Germany, compared with other countries in Western Europe, is cheaper than you’d expect. I’ve been in the country for a little over a month now and have learned a few things from locals on ways to save money. Here are some of my findings:
1 – Hit the Road
DB (Deutsche Bahn, the national rail company) used to have a total monopoly on public transportation, including buses. But after a recent court decision against DB lots of private bus services have popped up. On nearly every long distance route, the bus is cheaper than the train. Alternatively, you can also book a rideshare (mitfahr) through websites like mitfahrzentrale.de, mitfahrgelegenheit.de (the German version of carpooling.co.uk), bessermitfahren.de, and drive2day.de . As a non-German speaker, I use the international section of carpooling.co.uk to look for rideshares and buses in Germany. In just one example, I got a bus from Frankfurt to Heidelberg for just €6, while the train would’ve cost over €16.
2 – Couchsurf
Couchsurfing (CS) is a great way to not only sleep somewhere for free, but it’s also a great way to connect with locals. They know the best places to eat and drink, the sights that aren’t in the guidebooks, and sometimes will even show you around town. I’ve met some great people thru CS over the years who I still keep in contact with. Or if you’ve got friends, see if you can stay with them 🙂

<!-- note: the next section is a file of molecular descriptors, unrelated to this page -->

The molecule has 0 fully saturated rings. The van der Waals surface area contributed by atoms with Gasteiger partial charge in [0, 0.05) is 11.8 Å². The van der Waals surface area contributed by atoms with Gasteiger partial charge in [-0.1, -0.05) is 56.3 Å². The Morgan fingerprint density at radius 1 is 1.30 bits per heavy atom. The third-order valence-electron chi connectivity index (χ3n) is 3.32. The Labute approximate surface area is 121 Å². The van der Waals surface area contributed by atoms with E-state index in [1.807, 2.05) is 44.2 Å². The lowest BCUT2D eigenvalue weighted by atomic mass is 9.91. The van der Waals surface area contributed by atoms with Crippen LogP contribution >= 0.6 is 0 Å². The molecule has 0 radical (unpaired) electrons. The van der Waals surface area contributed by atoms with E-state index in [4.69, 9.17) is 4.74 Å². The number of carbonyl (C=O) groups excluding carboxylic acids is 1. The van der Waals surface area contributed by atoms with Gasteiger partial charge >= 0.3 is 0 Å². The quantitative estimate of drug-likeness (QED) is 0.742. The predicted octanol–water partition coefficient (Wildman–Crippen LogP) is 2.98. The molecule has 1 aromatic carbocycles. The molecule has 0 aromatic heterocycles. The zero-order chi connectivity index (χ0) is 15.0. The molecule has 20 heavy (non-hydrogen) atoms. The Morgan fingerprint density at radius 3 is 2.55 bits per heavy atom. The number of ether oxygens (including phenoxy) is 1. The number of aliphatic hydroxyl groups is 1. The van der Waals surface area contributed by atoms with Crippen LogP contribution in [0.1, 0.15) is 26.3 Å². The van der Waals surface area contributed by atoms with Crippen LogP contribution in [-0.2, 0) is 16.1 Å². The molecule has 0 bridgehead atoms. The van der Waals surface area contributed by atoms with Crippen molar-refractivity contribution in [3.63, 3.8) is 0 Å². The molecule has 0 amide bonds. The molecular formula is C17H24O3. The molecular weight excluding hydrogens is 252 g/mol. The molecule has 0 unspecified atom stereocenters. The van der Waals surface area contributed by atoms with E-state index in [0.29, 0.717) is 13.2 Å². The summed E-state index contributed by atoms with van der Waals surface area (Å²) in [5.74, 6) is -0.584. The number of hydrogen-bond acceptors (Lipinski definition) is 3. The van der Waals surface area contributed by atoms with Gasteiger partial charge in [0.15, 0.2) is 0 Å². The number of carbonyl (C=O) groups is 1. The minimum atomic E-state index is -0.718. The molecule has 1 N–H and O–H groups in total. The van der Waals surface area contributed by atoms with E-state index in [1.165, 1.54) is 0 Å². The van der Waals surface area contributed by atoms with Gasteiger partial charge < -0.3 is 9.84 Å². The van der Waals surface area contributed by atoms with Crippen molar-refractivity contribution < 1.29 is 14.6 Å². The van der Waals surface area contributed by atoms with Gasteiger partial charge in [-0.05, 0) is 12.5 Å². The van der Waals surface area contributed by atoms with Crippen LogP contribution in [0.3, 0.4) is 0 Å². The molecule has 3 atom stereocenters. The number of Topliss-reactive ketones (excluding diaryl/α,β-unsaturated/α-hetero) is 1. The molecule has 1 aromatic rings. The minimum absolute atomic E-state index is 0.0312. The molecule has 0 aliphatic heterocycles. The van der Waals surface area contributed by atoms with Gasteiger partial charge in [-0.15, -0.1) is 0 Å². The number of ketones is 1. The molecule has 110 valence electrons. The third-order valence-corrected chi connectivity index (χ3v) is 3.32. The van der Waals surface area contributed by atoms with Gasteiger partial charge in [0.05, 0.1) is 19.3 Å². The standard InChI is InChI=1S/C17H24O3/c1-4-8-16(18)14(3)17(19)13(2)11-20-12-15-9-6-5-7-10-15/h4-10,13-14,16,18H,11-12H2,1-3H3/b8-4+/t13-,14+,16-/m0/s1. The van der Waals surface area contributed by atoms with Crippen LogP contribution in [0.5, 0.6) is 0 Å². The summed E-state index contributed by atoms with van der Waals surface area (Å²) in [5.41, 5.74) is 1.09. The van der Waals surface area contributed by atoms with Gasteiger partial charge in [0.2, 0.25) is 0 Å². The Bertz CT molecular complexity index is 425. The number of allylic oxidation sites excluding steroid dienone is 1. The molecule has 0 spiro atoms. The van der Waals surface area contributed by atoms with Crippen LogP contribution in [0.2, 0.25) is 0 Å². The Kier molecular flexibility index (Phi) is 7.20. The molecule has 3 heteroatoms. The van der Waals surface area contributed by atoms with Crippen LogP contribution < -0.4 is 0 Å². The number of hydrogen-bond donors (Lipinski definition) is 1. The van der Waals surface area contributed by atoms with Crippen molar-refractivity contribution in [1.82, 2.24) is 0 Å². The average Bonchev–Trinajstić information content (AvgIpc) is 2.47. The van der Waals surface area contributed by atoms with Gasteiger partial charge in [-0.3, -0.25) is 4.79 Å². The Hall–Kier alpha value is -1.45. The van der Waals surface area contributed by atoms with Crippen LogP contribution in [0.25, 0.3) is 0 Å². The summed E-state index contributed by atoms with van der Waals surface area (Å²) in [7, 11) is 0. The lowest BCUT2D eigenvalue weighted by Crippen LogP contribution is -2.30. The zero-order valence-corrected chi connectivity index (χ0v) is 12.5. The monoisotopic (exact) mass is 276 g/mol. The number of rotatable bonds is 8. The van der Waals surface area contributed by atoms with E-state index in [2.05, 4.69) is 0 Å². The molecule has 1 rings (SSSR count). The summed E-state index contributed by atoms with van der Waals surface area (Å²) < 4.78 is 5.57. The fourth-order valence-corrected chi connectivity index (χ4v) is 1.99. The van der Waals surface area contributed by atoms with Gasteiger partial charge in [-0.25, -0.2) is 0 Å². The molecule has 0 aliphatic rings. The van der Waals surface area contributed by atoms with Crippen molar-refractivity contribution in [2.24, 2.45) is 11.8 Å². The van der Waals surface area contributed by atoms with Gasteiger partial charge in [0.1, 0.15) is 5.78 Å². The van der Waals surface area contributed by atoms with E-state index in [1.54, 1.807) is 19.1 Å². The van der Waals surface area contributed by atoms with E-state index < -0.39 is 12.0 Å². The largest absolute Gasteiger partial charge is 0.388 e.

3 – Cook for yourself
Other than kebabs and bratwursts, eating out can be quite expensive when you’re on a budget. Just about every hostel in Germany has a common kitchen where you can prepare your own meals. Taking part in a group meal will save you even more money, especially when you shop at one of the cheaper supermarkets like Aldi, Netto, or Lidl. Be prepared to pay in cash and be quick to pack up your groceries, the cashiers move like machines!
4 – Walk, Bike, or Ride the U-Bahn All Day
Walking is, of course, free. Even in a big city like Berlin, you can walk to many sights in a reasonable amount of time. Alternatively, you can hire a bicycle for the day and see even more than you would on foot. Germany is a very bike friendly country. Lastly, most cities (if not all) have 1 day tickets where you can ride as many times as you want on local public transport (bus / U-Bahn / S-Bahn / tram) for one price. The ticket expires at midnight on the day that you start using it. So if you start your day at a reasonable time you can make the most out of your ticket by going to lots of different sights.
5 – Recycle
Recycling your empty plastic bottles and cans will net you some money which you can then use for a small discount on the next round of drinks 🙂 Glass bottles will net you 8 cents, cans will get you 15 cents. You’re paying this deposit when you buy the drink, why wouldn’t you want to get it back?
6 – Drink on the Cheap
If you’re going to have a night out drinking, you may as well take advantage of the fact that you can drink anywhere. On the street, in the park, walking to the bar, on your bike. You can also buy alcohol just about anywhere. So rather than start your night at the bar, why not start it at the supermarket or kiosk where it’s cheaper? Half litre beers in the supermarket are generally less than €1, in kiosks around €1.5, and in bars €3 and up.